Today, the Philippines has a total forest cover of only 6.16 million or approximately 20.52 per cent of the total land area, according experts. A
study conducted by the World Wildlife Fund showed that more than 119,000 hectares of forest cover disappear yearly.
Logging has been cited as the primary culprit of the rapid disappearance of the country's forest cover. Logging operations, legal and otherwise, are mowing down the country's remaining forest cover. Over the past 50 years, 400 logging companies operated in the country, reports the Environmental Science for Social Change.
The Rev. Peter Walpole, a Jesuit priest who heads the environmental group, said the Philippines "trusted" logging companies to cut down trees and manage the forest. "But they did a very bad job," he decried. "That started the problem that we have now."
The DENR, the lead agency responsible for the country's natural resources and ecosystems, is virtually powerless against logging. "With the present state of our economy (which favoured only the wealthy), people will continue logging even with a ban," said a government official who requested anonymity. "The government is not yet capable of protecting the forest areas. It has no airplanes, boats, weapons, or communications."
Forest guards are a drop in a bucket. In most instances, they are afraid to stop loggers from cutting trees. "Our people are frightened," said a DENR official. "The loggers, in most cases, have guns. The forest guards will choose life rather than death."
Aside from logging, other causes of deforestation in the Philippines are forest fires, slash-and-burn farming (locally known as kaingin), mining
operations, geothermal explorations, dam construction and operation; and land development projects such as construction of subdivision, industrial estates, and commercial sites.
Although the Philippines has 62 national parks (the first one was established on February 1, 1932) and seven wildlife sanctuaries, only seven
national parks meet international standards in national park maintenance.
Other parks are ill-kept, barely funded and have fallen prey to illegal loggers. "This unfortunate state of affairs is largely due to our
antiquated and inappropriate national parks protection laws, the absence of clearly define demarcation of boundaries, inadequate information on the location and amount of resources with national parks," the DENR said.
Worse, there is a dearth of master plans for research and development as well as the lack of political will and a negative attitude toward
Another threat is the high demand for wildlife in foreign markets. Coral reefs, for instance, are gathered and sold as part of the international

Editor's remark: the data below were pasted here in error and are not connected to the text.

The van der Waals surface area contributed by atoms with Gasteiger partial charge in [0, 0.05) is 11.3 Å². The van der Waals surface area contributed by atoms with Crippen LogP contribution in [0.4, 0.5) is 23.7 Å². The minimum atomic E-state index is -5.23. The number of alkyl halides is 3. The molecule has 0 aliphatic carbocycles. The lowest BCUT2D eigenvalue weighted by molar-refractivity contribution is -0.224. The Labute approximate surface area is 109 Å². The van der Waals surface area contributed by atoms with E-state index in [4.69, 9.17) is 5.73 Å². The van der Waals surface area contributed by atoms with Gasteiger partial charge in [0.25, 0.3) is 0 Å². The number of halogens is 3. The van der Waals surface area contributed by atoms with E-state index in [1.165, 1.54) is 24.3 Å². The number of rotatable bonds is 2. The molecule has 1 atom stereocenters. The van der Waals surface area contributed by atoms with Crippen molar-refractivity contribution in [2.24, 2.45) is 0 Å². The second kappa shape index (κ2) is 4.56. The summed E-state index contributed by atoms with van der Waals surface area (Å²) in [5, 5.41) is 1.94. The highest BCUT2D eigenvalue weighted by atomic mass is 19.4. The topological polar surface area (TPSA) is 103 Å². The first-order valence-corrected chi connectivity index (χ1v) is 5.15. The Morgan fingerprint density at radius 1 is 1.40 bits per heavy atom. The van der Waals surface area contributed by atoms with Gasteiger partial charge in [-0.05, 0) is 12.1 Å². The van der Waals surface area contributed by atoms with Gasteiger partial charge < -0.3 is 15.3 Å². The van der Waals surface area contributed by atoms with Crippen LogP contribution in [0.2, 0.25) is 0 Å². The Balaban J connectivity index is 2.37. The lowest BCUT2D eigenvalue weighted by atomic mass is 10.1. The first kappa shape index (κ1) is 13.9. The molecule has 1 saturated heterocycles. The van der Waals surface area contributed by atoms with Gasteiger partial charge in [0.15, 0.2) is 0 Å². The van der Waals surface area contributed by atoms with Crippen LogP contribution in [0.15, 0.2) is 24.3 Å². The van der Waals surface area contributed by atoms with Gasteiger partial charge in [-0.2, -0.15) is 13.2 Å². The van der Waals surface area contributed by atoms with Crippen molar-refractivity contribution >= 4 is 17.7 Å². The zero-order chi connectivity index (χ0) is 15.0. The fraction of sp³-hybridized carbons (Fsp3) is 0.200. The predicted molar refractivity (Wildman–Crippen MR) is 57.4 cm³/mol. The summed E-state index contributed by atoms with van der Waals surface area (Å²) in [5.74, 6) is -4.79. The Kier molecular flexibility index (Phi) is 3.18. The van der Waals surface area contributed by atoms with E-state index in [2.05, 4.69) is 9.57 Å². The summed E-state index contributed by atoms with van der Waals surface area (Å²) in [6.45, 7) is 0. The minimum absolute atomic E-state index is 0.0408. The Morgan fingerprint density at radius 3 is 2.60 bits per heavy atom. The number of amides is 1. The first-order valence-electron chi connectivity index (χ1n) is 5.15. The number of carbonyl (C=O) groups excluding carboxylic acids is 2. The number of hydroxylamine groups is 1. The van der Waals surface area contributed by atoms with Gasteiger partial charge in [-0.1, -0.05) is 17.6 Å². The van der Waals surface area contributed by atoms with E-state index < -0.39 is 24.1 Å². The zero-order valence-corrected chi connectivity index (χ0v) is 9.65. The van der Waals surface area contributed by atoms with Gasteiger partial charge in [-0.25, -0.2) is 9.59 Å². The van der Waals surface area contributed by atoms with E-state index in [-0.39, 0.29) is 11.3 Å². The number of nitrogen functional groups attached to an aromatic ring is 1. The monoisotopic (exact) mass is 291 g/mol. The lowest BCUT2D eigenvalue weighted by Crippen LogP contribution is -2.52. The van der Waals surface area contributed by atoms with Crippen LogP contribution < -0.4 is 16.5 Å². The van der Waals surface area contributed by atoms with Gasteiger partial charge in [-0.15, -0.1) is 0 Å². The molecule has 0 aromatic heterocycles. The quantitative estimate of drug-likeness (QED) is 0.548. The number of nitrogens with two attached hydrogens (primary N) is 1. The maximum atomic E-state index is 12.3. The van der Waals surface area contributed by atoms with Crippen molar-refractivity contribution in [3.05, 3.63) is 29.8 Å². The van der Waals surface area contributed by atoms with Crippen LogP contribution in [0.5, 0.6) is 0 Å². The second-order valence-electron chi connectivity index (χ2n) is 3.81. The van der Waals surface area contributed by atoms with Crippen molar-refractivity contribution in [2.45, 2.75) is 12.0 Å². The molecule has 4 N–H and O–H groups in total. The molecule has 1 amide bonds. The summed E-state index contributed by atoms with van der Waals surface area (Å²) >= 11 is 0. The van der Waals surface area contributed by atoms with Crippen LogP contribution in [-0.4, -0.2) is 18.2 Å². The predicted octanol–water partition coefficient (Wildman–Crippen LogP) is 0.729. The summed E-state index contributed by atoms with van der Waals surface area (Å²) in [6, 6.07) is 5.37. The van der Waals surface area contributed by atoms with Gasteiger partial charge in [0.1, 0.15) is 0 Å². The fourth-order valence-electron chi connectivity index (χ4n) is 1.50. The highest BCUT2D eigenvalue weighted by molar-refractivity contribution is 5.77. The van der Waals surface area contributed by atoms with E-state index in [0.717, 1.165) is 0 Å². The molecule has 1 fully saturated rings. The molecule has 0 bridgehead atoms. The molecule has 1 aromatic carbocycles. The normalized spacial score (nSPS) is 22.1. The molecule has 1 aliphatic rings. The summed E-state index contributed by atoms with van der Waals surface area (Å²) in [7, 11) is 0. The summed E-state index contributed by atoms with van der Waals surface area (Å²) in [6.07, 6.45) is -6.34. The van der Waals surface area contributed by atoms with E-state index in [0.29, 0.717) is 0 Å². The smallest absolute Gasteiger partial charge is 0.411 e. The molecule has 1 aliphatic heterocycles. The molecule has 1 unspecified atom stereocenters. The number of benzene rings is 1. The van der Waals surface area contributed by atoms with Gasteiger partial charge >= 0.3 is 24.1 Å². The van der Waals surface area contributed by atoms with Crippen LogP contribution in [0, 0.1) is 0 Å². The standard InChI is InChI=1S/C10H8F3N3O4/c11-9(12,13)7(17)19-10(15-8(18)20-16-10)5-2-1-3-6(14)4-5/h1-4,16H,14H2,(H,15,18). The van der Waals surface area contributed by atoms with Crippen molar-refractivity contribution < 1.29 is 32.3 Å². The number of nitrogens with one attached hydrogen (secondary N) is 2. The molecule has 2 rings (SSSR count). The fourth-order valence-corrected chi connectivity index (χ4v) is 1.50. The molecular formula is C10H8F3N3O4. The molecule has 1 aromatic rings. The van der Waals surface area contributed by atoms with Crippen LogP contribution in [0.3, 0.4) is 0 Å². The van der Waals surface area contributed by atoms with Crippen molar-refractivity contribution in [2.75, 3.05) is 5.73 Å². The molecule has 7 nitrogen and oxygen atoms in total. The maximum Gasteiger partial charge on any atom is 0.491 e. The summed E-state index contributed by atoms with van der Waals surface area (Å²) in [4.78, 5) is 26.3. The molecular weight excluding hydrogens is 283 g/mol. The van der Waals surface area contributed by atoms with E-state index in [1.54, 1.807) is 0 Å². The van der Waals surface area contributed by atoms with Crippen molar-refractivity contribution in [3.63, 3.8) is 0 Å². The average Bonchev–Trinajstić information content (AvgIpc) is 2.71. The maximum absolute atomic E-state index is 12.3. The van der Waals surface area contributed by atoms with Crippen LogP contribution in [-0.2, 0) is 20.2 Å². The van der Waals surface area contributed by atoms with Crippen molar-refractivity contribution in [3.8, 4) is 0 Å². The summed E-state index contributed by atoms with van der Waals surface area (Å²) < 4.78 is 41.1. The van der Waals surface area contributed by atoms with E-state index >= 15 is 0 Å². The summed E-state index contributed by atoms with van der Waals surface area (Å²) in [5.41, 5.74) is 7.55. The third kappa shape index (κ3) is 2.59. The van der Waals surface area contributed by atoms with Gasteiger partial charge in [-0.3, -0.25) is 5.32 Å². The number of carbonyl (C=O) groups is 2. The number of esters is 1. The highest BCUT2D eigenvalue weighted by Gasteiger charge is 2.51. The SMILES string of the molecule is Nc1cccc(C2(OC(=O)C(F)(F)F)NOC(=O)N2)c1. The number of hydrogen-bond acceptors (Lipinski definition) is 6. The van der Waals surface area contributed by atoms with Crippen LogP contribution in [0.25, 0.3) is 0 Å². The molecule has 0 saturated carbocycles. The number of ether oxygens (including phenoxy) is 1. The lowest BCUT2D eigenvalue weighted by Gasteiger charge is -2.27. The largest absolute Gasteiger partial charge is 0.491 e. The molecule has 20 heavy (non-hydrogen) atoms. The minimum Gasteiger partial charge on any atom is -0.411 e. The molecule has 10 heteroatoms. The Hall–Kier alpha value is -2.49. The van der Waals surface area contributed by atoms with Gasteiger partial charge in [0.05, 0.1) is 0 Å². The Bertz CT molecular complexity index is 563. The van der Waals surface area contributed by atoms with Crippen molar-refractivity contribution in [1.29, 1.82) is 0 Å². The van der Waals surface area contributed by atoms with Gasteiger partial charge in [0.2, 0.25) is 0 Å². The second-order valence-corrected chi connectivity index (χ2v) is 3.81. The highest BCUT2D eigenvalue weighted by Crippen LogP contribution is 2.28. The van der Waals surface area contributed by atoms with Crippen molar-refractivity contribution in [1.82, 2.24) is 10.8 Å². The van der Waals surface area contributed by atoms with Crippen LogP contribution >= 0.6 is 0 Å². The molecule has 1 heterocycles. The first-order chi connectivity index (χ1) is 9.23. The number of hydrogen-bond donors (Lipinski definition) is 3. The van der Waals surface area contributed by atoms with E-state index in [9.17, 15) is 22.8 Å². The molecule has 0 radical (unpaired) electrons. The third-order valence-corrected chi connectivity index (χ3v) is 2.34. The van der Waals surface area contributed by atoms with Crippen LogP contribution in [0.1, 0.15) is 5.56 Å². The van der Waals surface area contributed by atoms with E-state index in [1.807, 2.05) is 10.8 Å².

trade of reef products. "In spite of Presidential Decree 1219, amended by
P.D. 1698, which bans coral gathering, many people break off and collect corals to sell as decorative item," deplores the Bureau of Fisheries and Aquatic Resources, a line agency of the Department of Agriculture.
Thousands of birds are also exported for pet lovers and pet shop displays and sometimes as meat delicacies. In addition, the market for shoes, belts and bags and other by-products made of reptile skins is big.
Another consequence of deforestation is removal of topsoil. "Soil erosion, especially in the uplands, is now an extremely serious problem in the country," explains Rodrigo Calixtro, officer-in-charge of the Davao-based Mindanao Baptist Rural Life Center. "It does not only result in increasing the impoverishment of the Filipino farmers, but also destroys other things
Siltation, caused by erosion, shortens the productive life spans of dams and reservoirs. The Magat reservoir, for instance, has been cut its probable life span of 100 years to 25 years. The Ambuklao Dam reservoir had its life halved from 60 to 32 years as a result of siltation.
Oftentimes, this results to water shortage. "Without vegetative cover,
especially the trees, the land's water absorption capacity is greatly reduced," contends Ines Basaen, national coordinator of the International
Labor Organization's community-based environment impact assessment for indigenous people's project.
Deforestation has also altered the climatic condition in the country. Periods of drought have become more common and extensive in the dry season
while floods have prevailed in the rainy months.
Heherson Alvarez, another former environment secretary, commented that if deforestation is not soon curbed, time would come that "we will be
traveling to Manila and around Central Luzon by bancas (outrigger)."
The signs are now written on the wall!
Henrylito Tacio is an award-winning Filipino journalist who hails from Davao del Sur. He received the Journalist of the Year award in 1999 and was elevated to the Hall of Fame in science reporting in 1998. He is People & the Planet correspondent in Southeast Asia.